Donna Karan Jacket – Vogue 1263 – Part 4

A cotton back saddle has been applied across the shoulders and upper back of the garment.

Cotton back saddle added to upper back

Cotton back saddle added to upper back

The technique of reinforcing the corners with organza certainly helped achieve a sharp corner where the back of the garment joins the front, resulting in a three seam join just above the pocket.

Sharp corner where side seam joins waist seam and side front

Sharp corner where side seam joins waist seam and side front

The pouch pocket is quite unstructured and rather floppy so, to keep it in place, I have added pocket stays to the waist seam line and front edges of the jacket.  Cotton tape and grosgrain ribbon were used for these stays.

Grosgrain pocket stay runs from front edge of pocket bag across to front edge of jacket.

Grosgrain pocket stay runs from front edge of pocket bag across to front edge of jacket.

Cotton tape stay attaches top edge of pocket bag to waist seam

Cotton tape stay attaches top edge of pocket bag to waist seam

The sleeve seams were flat felled and the hem stabilised with hair canvas.  To accommodate attaching the sleeve lining by machine, the hem has been hand stitched in place half way up the hem depth.

Hem catch stitched half way from hem fold to allow space to machine lining in place

Hem catch stitched half way from hem fold to allow space to machine lining in place

I eased the caps (see blog post 31st May Set-In Sleeves) and inserted the sleeves.

Shoulder pads have been added to provide a pleasing shoulder line while support the weight of the jacket.

At this point, I needed to make a decision about the width of the collar.  While I am not a small person, I do have narrow shoulders and the collar extended about 10cm / 3 ½” beyond the shoulder.  I measured, marked and removed 8cm /3” from the upper edges of the collar and feel it still maintains the basic integrity of the garment but is better suited to my body proportions.

Collar has been narrowed to keep the integrity of the style but better suit body proportions.

Collar has been narrowed to keep the integrity of the style but better suit body proportions.

The lining has been constructed and attached to the collar and front facing; followed by the attachment of the facing to the garment.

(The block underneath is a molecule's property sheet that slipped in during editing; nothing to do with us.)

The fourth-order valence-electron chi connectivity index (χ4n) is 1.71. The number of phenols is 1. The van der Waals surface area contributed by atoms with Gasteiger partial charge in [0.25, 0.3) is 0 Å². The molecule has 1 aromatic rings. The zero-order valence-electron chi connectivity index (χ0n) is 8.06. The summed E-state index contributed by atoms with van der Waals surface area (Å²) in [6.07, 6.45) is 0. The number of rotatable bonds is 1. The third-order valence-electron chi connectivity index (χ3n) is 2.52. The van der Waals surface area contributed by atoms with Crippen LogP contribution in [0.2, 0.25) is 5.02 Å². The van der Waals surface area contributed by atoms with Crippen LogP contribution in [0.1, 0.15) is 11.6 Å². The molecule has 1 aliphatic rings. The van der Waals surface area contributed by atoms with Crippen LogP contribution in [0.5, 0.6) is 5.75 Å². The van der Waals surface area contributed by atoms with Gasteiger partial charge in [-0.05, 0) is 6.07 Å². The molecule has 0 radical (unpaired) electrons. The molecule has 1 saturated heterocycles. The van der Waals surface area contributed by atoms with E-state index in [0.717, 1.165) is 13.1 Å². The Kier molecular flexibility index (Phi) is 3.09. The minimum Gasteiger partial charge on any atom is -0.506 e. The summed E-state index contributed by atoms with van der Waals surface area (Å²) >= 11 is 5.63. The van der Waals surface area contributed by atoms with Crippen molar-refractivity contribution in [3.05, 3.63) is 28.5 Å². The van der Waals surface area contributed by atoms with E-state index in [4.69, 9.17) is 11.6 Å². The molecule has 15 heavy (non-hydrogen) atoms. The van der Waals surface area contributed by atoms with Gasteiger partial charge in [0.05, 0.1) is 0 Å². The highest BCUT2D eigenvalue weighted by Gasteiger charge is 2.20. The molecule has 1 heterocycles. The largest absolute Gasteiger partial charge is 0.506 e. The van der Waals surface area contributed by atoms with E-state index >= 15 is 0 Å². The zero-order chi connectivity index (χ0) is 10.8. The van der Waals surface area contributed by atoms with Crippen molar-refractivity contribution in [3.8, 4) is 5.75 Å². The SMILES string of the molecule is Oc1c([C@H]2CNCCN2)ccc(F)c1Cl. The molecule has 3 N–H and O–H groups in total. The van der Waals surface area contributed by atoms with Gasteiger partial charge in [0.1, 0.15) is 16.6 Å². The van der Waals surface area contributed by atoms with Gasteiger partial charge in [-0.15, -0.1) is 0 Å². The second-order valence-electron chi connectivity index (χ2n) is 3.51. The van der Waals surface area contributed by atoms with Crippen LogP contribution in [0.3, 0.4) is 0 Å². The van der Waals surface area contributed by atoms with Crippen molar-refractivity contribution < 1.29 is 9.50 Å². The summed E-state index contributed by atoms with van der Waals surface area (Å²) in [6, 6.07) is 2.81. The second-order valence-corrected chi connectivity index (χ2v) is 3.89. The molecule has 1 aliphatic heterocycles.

To hold the back neckline section in place, the seam allowance of the facing/lining has been hand stitched to the seam allowance of the under collar jacket.

Neckline seam allowances of under collar and upper collar whipped together.

Neckline seam allowances of under collar and upper collar whipped together.

Following the attachment of the sleeve lining to the upper edge of the sleeve hem allowance, French tacks have been used to hold the underarm sleeve and lining seams loosely together.

French tacks loosely hold sleeve seams and lining waist seams in place.

French tacks loosely hold sleeve seams and lining waist seams in place.

French tacks have also been used to keep the waist seam of the lining loosely attached to the garment waist seam.

I have chosen to slipstitch the bottom of the lining to the top of the hem allowance rather than using a machine bagging method which would be extremely difficult to achieve because of the weight and bulk of the garment.

The seam allowances at the front edge of the jacket have been graded, pressed flat and pressed open.  The finished seam allowance has been pressed from the right side and I used diagonal edge tacking to keep the edges in place for topstitching – again to avoid problems using pins with the weight and bulk of the jacket.

Diagonal basting holds front edges in place for machine topstitching.

Diagonal basting holds front edges in place for machine topstitching.

The topstitching has been done using two threads in the one needle.

As a final feature, I have used a hand whipping stitch and a variegated DMC cotton perle thread (No 5) to enhance the topstitching on the collar.   A chenille needle was used to accommodate the thickness of this thread and the stitches have been wrapped over each stitch along the length of the collar and back.

Variegated DMC Cotton Perle 5 thread "wrapped" around each topstitch around edge of upper collar and then reversed for emphasis.

Variegated DMC Cotton Perle 5 thread “wrapped” around each topstitch around edge of upper collar and then reversed for emphasis.

Thread ends buried between layers.

Thread ends buried between layers.

When the thread needed to be finished, it has been threaded back in between the layers.  A snag tool was very helpful with this as well as in repairing other pulled threads in this type of fabric.

Snag tool does an excellent job of repairing any thread pulls as well as burying thread tails.

Snag tool does an excellent job of repairing any thread pulls as well as burying thread tails.

I am really pleased with my finished jacket – now all I need is some cooler weather so I can wear it!

Since the collar is such an important feature, I am really happy with the way it hugs the neck and rolls so beautifully.

Since the collar is such an important feature, I am really happy with the way it hugs the neck and rolls so beautifully.

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4 thoughts on “Donna Karan Jacket – Vogue 1263 – Part 4

  1. Alison this has been an amazing journey and thank you so much for all the detailed posts, it brings back memories that is for sure. Hope to see you modelling it one day.

  2. Hi Alison, I have followed your jacket posts with much interest and amazed at the techniques you have used for your jacket and the many changes you have made to the construction to accommodate your fabric. It looks fabulous and I do hope the weather changes so you can wear it. Cheers Lee-Anne

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